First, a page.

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Nothing's Wrong


 

Nothing's Wrong

by Kenneth Lyen

 "Nothing's Wrong" is the title of a song from a new musical that I’m currently writing, with words by Puah Guanhua and music by yours truly.

But what does the phrase actually mean? Does it mean that there is something wrong with the concept of "nothing", or does it mean that everything's all right? At first glance "nothing's wrong" seems to imply the opposite of "wrong", which is "right". But it does not mean "everything’s right". The phrase "nothing’s wrong" has more of a quality of rebellious denial compared to the rather bland "everything's right".

For the fun of it, let's explore the etymological roots of the word "nothing" and other related words, and see how different cultures and languages developed their concepts of "nothing".

The mathematical representation of nothing is zero. The concept was probably invented independently by the Hindus and by the Mayans. Unfortunately the Mayans lived too far away from civilisation (this is politically incorrect) to make any impact. The Indians called zero "sunya", and the idea spread to the Arabs who called it "cifr". And when it spread to the Romans, they called it "zephirum". The term survives in the English language as "cipher". As the concept of zero is cloaked in mystery, the word "cipher" therefore refers to a sort of unsolved code. The word "decipher" refers to the removal of the mystery shrouding such a code.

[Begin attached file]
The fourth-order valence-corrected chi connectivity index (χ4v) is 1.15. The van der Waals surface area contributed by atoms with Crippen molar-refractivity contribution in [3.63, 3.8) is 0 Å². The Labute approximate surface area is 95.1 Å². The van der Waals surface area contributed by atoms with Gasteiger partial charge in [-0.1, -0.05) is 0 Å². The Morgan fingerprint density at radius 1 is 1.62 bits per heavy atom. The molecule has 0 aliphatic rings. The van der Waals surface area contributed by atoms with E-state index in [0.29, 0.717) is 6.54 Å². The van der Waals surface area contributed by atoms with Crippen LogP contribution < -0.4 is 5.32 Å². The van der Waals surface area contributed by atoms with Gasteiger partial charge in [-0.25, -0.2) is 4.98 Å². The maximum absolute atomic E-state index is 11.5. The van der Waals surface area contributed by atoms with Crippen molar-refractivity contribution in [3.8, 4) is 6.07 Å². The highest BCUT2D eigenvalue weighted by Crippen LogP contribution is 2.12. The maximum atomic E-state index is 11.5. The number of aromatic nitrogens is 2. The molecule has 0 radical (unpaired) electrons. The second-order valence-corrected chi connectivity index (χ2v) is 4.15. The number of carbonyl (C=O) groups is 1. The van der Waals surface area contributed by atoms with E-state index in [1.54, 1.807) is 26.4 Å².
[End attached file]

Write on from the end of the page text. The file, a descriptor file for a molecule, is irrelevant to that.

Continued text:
The word zero has many synonyms. Americans use the slang "zilch". This may have originated from a 1931 comic character in the magazine Ballyhoo, called Mr. Zilch. And in turn, this person may have originated from Joe Zilsch, an early 1900s U.S. college slang referring to "an insignificant person."

The word "zip" first surfaced around 1900 when students used it as slang for a grade of zero on a test. But the origin of this slang is shrouded in mystery. "Zippadee doodah!"

Another synonym for zero is nought, which comes from two Middle English words "no wiht" or no thing. The word "no" actually comes from the Old English word "na".

The word "nil" is a compressed form of the Latin word "nihil", which in turn consists of two words: "ne-" = "not" and "hilum" = "small thing, trifle."

So you have a plethora of words referring to zero. But they are mere words (song coming up here).

Some cultures ascribe an aura of mystery to zero. Indeed the opposite of zero is just as mysterious. When you divide any number by zero you can arrive at its opposite number, infinity. Can our minds really comprehend the hidden secrets and ramifications of nothingness and infinity? Perhaps, but I prefer them to remain unfathomable and mysterious.